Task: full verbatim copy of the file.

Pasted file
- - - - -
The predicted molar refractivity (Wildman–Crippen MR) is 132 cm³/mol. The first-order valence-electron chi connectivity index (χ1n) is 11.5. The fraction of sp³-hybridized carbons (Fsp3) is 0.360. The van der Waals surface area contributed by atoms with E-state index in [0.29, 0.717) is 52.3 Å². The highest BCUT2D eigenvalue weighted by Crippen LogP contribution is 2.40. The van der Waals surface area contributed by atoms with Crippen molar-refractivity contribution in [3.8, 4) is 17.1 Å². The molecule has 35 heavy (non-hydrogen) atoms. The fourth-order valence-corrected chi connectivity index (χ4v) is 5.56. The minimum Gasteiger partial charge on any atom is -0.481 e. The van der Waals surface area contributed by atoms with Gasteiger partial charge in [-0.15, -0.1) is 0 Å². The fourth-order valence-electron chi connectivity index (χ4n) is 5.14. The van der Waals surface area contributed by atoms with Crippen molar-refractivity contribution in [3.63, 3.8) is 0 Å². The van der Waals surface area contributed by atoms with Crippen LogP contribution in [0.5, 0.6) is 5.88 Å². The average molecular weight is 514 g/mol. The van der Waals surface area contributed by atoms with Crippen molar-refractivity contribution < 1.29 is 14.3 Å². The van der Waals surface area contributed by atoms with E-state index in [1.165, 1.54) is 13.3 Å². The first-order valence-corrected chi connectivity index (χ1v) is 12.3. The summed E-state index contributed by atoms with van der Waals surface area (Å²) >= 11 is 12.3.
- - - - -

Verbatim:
The predicted molar refractivity (Wildman–Crippen MR) is 132 cm³/mol. The first-order valence-electron chi connectivity index (χ1n) is 11.5. The fraction of sp³-hybridized carbons (Fsp3) is 0.360. The van der Waals surface area contributed by atoms with E-state index in [0.29, 0.717) is 52.3 Å². The highest BCUT2D eigenvalue weighted by Crippen LogP contribution is 2.40. The van der Waals surface area contributed by atoms with Crippen molar-refractivity contribution in [3.8, 4) is 17.1 Å². The molecule has 35 heavy (non-hydrogen) atoms. The fourth-order valence-corrected chi connectivity index (χ4v) is 5.56. The minimum Gasteiger partial charge on any atom is -0.481 e. The van der Waals surface area contributed by atoms with Gasteiger partial charge in [-0.15, -0.1) is 0 Å². The fourth-order valence-electron chi connectivity index (χ4n) is 5.14. The van der Waals surface area contributed by atoms with Crippen molar-refractivity contribution in [3.63, 3.8) is 0 Å². The van der Waals surface area contributed by atoms with Crippen LogP contribution in [0.5, 0.6) is 5.88 Å². The average molecular weight is 514 g/mol. The van der Waals surface area contributed by atoms with Crippen molar-refractivity contribution < 1.29 is 14.3 Å². The van der Waals surface area contributed by atoms with E-state index in [1.165, 1.54) is 13.3 Å². The first-order valence-corrected chi connectivity index (χ1v) is 12.3. The summed E-state index contributed by atoms with van der Waals surface area (Å²) >= 11 is 12.3.